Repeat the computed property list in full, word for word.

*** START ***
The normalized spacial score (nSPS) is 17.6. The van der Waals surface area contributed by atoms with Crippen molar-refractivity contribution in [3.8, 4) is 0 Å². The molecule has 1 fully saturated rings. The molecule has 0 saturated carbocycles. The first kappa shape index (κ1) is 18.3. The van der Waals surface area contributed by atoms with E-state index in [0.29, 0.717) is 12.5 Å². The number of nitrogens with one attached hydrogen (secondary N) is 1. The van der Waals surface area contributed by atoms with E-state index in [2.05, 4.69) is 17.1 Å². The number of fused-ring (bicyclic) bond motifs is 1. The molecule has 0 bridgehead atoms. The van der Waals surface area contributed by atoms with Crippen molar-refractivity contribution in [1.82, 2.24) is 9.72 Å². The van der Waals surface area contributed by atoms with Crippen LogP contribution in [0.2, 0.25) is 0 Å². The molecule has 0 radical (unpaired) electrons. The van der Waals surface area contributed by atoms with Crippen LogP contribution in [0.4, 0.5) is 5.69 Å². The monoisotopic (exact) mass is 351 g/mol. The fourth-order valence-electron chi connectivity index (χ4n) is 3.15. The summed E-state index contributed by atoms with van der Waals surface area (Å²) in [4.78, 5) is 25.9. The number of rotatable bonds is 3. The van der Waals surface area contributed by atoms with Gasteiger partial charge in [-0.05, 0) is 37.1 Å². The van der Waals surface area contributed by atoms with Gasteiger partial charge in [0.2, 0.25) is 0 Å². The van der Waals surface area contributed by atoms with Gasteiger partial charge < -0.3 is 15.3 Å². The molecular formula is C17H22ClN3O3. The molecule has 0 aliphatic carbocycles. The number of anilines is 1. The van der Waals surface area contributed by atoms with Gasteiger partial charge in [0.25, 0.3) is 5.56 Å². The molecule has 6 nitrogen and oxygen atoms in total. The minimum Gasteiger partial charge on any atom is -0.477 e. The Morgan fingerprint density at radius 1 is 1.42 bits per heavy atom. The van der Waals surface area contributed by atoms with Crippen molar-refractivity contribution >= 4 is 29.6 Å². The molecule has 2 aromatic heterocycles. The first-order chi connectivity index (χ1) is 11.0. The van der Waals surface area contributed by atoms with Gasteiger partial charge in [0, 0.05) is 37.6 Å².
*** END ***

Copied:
The normalized spacial score (nSPS) is 17.6. The van der Waals surface area contributed by atoms with Crippen molar-refractivity contribution in [3.8, 4) is 0 Å². The molecule has 1 fully saturated rings. The molecule has 0 saturated carbocycles. The first kappa shape index (κ1) is 18.3. The van der Waals surface area contributed by atoms with E-state index in [0.29, 0.717) is 12.5 Å². The number of nitrogens with one attached hydrogen (secondary N) is 1. The van der Waals surface area contributed by atoms with E-state index in [2.05, 4.69) is 17.1 Å². The number of fused-ring (bicyclic) bond motifs is 1. The molecule has 0 bridgehead atoms. The van der Waals surface area contributed by atoms with Crippen molar-refractivity contribution in [1.82, 2.24) is 9.72 Å². The van der Waals surface area contributed by atoms with Crippen LogP contribution in [0.2, 0.25) is 0 Å². The molecule has 0 radical (unpaired) electrons. The van der Waals surface area contributed by atoms with Crippen LogP contribution in [0.4, 0.5) is 5.69 Å². The monoisotopic (exact) mass is 351 g/mol. The fourth-order valence-electron chi connectivity index (χ4n) is 3.15. The summed E-state index contributed by atoms with van der Waals surface area (Å²) in [4.78, 5) is 25.9. The number of rotatable bonds is 3. The van der Waals surface area contributed by atoms with Gasteiger partial charge in [-0.05, 0) is 37.1 Å². The van der Waals surface area contributed by atoms with Gasteiger partial charge in [0.2, 0.25) is 0 Å². The van der Waals surface area contributed by atoms with Gasteiger partial charge < -0.3 is 15.3 Å². The molecular formula is C17H22ClN3O3. The molecule has 0 aliphatic carbocycles. The number of anilines is 1. The van der Waals surface area contributed by atoms with Gasteiger partial charge in [0.25, 0.3) is 5.56 Å². The molecule has 6 nitrogen and oxygen atoms in total. The minimum Gasteiger partial charge on any atom is -0.477 e. The Morgan fingerprint density at radius 1 is 1.42 bits per heavy atom. The van der Waals surface area contributed by atoms with Crippen molar-refractivity contribution >= 4 is 29.6 Å². The molecule has 2 aromatic heterocycles. The first-order chi connectivity index (χ1) is 11.0. The van der Waals surface area contributed by atoms with Gasteiger partial charge in [0, 0.05) is 37.6 Å².